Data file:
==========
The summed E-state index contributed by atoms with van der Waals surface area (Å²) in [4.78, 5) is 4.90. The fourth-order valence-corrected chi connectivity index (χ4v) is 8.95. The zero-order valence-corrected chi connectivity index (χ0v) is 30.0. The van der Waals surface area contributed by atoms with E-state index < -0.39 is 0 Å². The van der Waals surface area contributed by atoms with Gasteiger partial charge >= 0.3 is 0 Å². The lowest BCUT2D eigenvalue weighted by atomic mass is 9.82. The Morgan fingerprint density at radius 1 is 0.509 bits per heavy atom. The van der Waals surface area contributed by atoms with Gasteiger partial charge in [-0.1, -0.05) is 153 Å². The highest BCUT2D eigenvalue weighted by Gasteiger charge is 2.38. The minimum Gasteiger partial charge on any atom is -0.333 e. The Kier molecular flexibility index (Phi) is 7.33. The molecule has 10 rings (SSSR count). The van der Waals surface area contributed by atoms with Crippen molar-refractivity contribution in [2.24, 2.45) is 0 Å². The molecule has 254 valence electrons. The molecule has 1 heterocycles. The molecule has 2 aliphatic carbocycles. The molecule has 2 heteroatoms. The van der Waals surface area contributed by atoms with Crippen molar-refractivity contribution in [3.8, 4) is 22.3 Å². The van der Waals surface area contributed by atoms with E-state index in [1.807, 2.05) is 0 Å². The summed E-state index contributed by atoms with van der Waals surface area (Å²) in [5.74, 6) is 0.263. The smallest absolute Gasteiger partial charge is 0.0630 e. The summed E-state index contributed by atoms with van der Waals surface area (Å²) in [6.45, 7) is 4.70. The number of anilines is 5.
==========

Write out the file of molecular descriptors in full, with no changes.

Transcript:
The summed E-state index contributed by atoms with van der Waals surface area (Å²) in [4.78, 5) is 4.90. The fourth-order valence-corrected chi connectivity index (χ4v) is 8.95. The zero-order valence-corrected chi connectivity index (χ0v) is 30.0. The van der Waals surface area contributed by atoms with E-state index < -0.39 is 0 Å². The van der Waals surface area contributed by atoms with Gasteiger partial charge >= 0.3 is 0 Å². The lowest BCUT2D eigenvalue weighted by atomic mass is 9.82. The Morgan fingerprint density at radius 1 is 0.509 bits per heavy atom. The van der Waals surface area contributed by atoms with Gasteiger partial charge in [-0.1, -0.05) is 153 Å². The highest BCUT2D eigenvalue weighted by Gasteiger charge is 2.38. The minimum Gasteiger partial charge on any atom is -0.333 e. The Kier molecular flexibility index (Phi) is 7.33. The molecule has 10 rings (SSSR count). The van der Waals surface area contributed by atoms with Crippen molar-refractivity contribution in [2.24, 2.45) is 0 Å². The molecule has 254 valence electrons. The molecule has 1 heterocycles. The molecule has 2 aliphatic carbocycles. The molecule has 2 heteroatoms. The van der Waals surface area contributed by atoms with Crippen molar-refractivity contribution in [3.8, 4) is 22.3 Å². The van der Waals surface area contributed by atoms with E-state index in [1.807, 2.05) is 0 Å². The summed E-state index contributed by atoms with van der Waals surface area (Å²) in [5.74, 6) is 0.263. The smallest absolute Gasteiger partial charge is 0.0630 e. The summed E-state index contributed by atoms with van der Waals surface area (Å²) in [6.45, 7) is 4.70. The number of anilines is 5.